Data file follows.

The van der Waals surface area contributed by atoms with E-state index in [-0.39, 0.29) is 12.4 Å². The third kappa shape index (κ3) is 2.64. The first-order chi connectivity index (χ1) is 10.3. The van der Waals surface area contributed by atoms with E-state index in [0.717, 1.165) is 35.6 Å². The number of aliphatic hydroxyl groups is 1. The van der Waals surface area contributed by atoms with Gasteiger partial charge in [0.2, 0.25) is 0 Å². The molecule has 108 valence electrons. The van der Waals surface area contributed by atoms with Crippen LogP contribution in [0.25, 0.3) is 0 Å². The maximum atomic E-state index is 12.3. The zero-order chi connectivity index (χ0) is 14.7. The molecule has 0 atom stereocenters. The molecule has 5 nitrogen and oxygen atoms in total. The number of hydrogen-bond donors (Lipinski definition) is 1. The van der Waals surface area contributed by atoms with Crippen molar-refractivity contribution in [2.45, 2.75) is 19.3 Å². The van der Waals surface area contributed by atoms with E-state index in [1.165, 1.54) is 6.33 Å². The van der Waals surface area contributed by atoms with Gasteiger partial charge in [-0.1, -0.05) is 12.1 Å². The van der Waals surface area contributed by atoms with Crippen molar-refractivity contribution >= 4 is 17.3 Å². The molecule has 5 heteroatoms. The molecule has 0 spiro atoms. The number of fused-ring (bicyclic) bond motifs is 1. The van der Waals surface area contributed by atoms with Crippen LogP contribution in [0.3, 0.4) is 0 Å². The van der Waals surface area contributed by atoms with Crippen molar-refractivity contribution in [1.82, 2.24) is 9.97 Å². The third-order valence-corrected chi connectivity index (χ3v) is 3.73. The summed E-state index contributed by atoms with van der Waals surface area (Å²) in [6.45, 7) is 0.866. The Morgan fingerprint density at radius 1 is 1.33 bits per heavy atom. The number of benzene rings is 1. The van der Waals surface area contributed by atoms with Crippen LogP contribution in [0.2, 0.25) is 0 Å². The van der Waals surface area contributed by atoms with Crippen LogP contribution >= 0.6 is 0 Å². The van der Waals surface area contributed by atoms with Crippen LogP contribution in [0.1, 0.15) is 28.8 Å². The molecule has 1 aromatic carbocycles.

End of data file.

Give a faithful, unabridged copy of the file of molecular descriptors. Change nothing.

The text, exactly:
The van der Waals surface area contributed by atoms with E-state index in [-0.39, 0.29) is 12.4 Å². The third kappa shape index (κ3) is 2.64. The first-order chi connectivity index (χ1) is 10.3. The van der Waals surface area contributed by atoms with E-state index in [0.717, 1.165) is 35.6 Å². The number of aliphatic hydroxyl groups is 1. The van der Waals surface area contributed by atoms with Gasteiger partial charge in [0.2, 0.25) is 0 Å². The molecule has 108 valence electrons. The van der Waals surface area contributed by atoms with Crippen LogP contribution in [0.25, 0.3) is 0 Å². The maximum atomic E-state index is 12.3. The zero-order chi connectivity index (χ0) is 14.7. The molecule has 0 atom stereocenters. The molecule has 5 nitrogen and oxygen atoms in total. The number of hydrogen-bond donors (Lipinski definition) is 1. The van der Waals surface area contributed by atoms with Crippen molar-refractivity contribution in [2.45, 2.75) is 19.3 Å². The van der Waals surface area contributed by atoms with E-state index in [1.165, 1.54) is 6.33 Å². The van der Waals surface area contributed by atoms with Gasteiger partial charge in [-0.1, -0.05) is 12.1 Å². The van der Waals surface area contributed by atoms with Crippen molar-refractivity contribution >= 4 is 17.3 Å². The molecule has 5 heteroatoms. The molecule has 0 spiro atoms. The number of fused-ring (bicyclic) bond motifs is 1. The van der Waals surface area contributed by atoms with Crippen LogP contribution in [0.3, 0.4) is 0 Å². The van der Waals surface area contributed by atoms with Crippen molar-refractivity contribution in [1.82, 2.24) is 9.97 Å². The third-order valence-corrected chi connectivity index (χ3v) is 3.73. The summed E-state index contributed by atoms with van der Waals surface area (Å²) in [6.45, 7) is 0.866. The Morgan fingerprint density at radius 1 is 1.33 bits per heavy atom. The number of benzene rings is 1. The van der Waals surface area contributed by atoms with Crippen LogP contribution in [0.2, 0.25) is 0 Å². The van der Waals surface area contributed by atoms with Crippen LogP contribution >= 0.6 is 0 Å². The van der Waals surface area contributed by atoms with Crippen LogP contribution in [0.1, 0.15) is 28.8 Å². The molecule has 1 aromatic carbocycles.